With tide rising, girl, 10, rescued from mud on Whidbey

The water was up to the girl’s shoulders by the time rescuers were able to free her.

OAK HARBOR — Rescuers pulled a 10-year-old girl out of the mud at Dugualla State Park Sunday afternoon. By the time the girl was freed, the incoming tide was up to her shoulders.

The girl and her family were exploring the area, North Whidbey Fire Chief John Clark said, when the girl and her mother went further out into the mudflats.

They were about 30 feet from shore when the girl sank into waist-deep mud.

The girl’s mother called 911 just after 12:40 p.m.

“It can be a little embarrassing getting stuck in the mud, and you have to call for help,” Clark said. “But mom realized they were in a potentially dangerous situation.”

The tide was coming in. Low tide was 3.9 feet at 12:17 p.m. in the area, according to estimates from the National Oceanic and Atmospheric Association.

Rescuers had to hike in from the end of Sleeper Road for about a mile to get to the beach and then crawl and slide over the mudflats to get to the girl.

Two WhidbeyHealth paramedics were the first on the scene and began manually digging her out.

North Whidbey Fire and Rescue, state parks personnel and a Navy Search and Rescue team also responded.

“The tide was coming in and that made it all the more hectic,” Clark said.

By the time the girl was finally free, the water had come up to her shoulders, Clark said.

No one was injured, although they were all quite muddy and wet. North Whidbey fire crews helped the girl and the rescuers return to dry land. It was just after 1:30 p.m. when rescuers got her out.

Clark said he knew of some calls where people had gotten stuck in the mud, but he had not seen a call like this.

“This was different in that she’s stuck out there and the tide’s coming in — it’s a precarious position,” he said.

“The end of that is you drown. If she would have been out there by herself and not able to contact anybody that would’ve been a bad situation.”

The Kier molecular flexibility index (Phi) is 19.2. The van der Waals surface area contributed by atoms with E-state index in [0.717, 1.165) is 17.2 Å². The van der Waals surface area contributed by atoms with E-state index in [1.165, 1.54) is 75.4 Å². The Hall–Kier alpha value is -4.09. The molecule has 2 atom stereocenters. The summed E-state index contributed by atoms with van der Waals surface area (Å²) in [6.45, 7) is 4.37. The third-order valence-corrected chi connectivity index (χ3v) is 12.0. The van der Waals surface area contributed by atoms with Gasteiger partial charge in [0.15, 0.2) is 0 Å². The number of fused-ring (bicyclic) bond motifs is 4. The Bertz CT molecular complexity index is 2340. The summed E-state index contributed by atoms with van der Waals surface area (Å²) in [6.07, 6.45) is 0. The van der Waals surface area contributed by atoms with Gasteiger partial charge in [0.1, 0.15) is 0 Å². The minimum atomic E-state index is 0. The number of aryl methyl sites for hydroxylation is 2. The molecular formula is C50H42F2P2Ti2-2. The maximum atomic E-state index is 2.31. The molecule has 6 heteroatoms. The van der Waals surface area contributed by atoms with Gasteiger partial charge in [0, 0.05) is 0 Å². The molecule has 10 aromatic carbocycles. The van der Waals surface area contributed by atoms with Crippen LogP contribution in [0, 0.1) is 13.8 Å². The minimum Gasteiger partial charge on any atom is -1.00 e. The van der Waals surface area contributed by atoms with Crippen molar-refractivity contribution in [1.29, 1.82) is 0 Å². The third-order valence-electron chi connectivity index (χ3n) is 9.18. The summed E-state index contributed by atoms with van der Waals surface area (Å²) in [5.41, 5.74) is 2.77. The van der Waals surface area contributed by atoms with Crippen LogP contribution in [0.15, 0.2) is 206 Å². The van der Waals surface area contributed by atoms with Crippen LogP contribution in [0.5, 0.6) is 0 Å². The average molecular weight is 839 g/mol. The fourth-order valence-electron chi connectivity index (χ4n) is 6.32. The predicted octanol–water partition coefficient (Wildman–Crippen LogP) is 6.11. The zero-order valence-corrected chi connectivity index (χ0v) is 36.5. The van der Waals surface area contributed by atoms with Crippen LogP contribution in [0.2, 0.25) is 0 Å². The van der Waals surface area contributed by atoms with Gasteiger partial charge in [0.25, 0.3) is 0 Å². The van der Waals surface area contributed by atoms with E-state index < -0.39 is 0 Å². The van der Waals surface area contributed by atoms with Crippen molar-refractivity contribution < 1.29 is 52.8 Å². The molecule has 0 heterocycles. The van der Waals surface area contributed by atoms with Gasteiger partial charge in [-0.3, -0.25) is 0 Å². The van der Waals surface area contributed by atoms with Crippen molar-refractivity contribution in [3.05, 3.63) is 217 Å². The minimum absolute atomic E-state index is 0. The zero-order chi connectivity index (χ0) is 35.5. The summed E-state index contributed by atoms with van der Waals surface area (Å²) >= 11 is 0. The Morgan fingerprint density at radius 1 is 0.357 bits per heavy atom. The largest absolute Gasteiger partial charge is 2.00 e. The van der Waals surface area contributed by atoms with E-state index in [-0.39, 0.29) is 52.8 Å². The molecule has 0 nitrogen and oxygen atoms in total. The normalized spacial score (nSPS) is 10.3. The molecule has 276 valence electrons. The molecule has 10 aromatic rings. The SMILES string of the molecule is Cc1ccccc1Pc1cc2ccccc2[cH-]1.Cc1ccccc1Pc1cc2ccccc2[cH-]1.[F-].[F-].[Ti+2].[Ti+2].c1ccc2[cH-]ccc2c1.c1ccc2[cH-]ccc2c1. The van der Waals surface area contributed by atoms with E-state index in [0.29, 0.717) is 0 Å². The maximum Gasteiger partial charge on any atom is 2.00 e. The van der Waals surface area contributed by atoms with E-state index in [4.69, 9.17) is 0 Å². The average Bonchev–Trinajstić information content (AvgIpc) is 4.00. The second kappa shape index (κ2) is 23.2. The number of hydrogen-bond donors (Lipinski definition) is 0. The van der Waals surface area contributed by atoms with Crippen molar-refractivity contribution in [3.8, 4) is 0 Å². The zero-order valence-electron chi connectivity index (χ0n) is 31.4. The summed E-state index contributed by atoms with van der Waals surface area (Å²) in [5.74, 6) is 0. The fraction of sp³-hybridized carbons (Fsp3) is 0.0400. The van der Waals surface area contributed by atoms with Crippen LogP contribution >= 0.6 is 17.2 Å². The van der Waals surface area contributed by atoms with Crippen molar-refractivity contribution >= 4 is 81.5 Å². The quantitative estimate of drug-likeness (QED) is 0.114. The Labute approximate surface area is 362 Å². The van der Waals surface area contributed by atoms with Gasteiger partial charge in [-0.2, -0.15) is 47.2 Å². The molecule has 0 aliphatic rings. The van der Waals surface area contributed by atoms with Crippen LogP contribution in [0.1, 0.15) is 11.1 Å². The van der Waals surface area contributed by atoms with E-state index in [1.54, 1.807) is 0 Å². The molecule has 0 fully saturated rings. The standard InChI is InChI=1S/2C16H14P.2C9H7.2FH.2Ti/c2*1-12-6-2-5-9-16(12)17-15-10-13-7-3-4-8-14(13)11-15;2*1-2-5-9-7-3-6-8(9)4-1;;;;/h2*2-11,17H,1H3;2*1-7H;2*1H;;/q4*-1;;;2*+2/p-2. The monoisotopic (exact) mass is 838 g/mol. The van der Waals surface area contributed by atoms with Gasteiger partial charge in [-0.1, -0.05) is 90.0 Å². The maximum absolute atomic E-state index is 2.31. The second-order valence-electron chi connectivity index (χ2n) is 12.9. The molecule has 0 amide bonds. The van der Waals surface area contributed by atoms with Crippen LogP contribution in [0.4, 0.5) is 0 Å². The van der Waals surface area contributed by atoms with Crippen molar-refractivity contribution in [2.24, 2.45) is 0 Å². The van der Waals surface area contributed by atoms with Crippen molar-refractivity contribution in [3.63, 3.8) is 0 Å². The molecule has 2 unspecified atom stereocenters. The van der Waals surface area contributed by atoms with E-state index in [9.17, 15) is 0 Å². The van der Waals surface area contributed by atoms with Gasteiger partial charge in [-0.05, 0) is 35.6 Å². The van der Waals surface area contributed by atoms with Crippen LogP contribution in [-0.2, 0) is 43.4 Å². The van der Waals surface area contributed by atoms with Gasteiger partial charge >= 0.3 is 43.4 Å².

Mudflats, also known as tidal flats, can be dangerous. Paramedic Scott Jackson, vice president of the union that represents Whidbey’s paramedics, spoke with the two paramedics who responded to the rescue. He said mudflats and low tide beaches can surprise people with how difficult it is to break free if they get stuck.

“Make yourself as light as possible, keep arms up and out of the mud, try to grab for something to pull yourself out, take deep breaths, and move slowly and deliberately,” Jackson said.

This story originally appeared in the Whidbey News-Times, a sister publication to The Herald.

Talk to us

More in Local News

Jesse L. Hartman (Everett Police Department)
Suspect in fatal Everett shooting captured at U.S. border

Jesse Hartman was arrested in California as he tried to re-enter the country from Mexico.

The state House transportation budget proposes $15,000,000 to widen state improving Highway 524 between 24th Avenue West in Lynnwood and 9th Avenue SE.  (Kevin Clark / The Herald)
Who wants a wider Highway 524 between Bothell and Lynnwood?

The project list includes expanding the three-mile, two-lane road between Bothell and Lynnwood.

People on jet skis and boats drive past the Hannah Marie, formerly called the Midas, that was run aground along the banks of the Snohomish River on Tuesday, July 3, 2018 in Everett, Wa. (Olivia Vanni / The Herald)
Everett couple writes check to clean up the Snohomish River

Phil and Kelly Johnson have donated $50,000 to the county project that removes derelict vessels.

FILE - This Monday, June 17, 2019, file photo shows 5-mg pills of Oxycodone. While the nation's attorneys general debate a legal settlement with Purdue Pharma, the opioid epidemic associated with the company's blockbuster painkiller OxyContin rages on. The drugs still kill tens of thousands of people each year with no end in sight. (AP Photo/Keith Srakocic, File)
High court ruling spurs effort to retool state’s drug laws

Meanwhile, the Blake decision has gotten people out jail, charges dismissed and possibly clemency for some.

Gabriel van Winkle, center, struggles with lifting a bag of rice weighing nearly half his weight as he and volunteers help move the Granite Falls Food Bank from their old location to a new one on Tuesday, April 6, 2021 in Granite Falls, Washington.  (Andy Bronson / The Herald)
New digs will give Granite Falls nonprofit room to grow

The small town’s community coalition and food bank have found a home on school district grounds.

NO CAPTION NECESSARY: Logo for the Cornfield Report by Jerry Cornfield. 20200112
5 wrinkles for lawmakers to iron out in session’s last days

Here’s what’s happening on Day 92 of the 2021 session of the Washington Legislature.

Marysville police investigating gunshots that injured man

The Marysville man, 62, suffered a wound to his left knee and was treated at a hospital.

(Getty Images)
How to get vaccinated in Snohomish County

Availability of doses is always changing, so keep checking back.

Most Read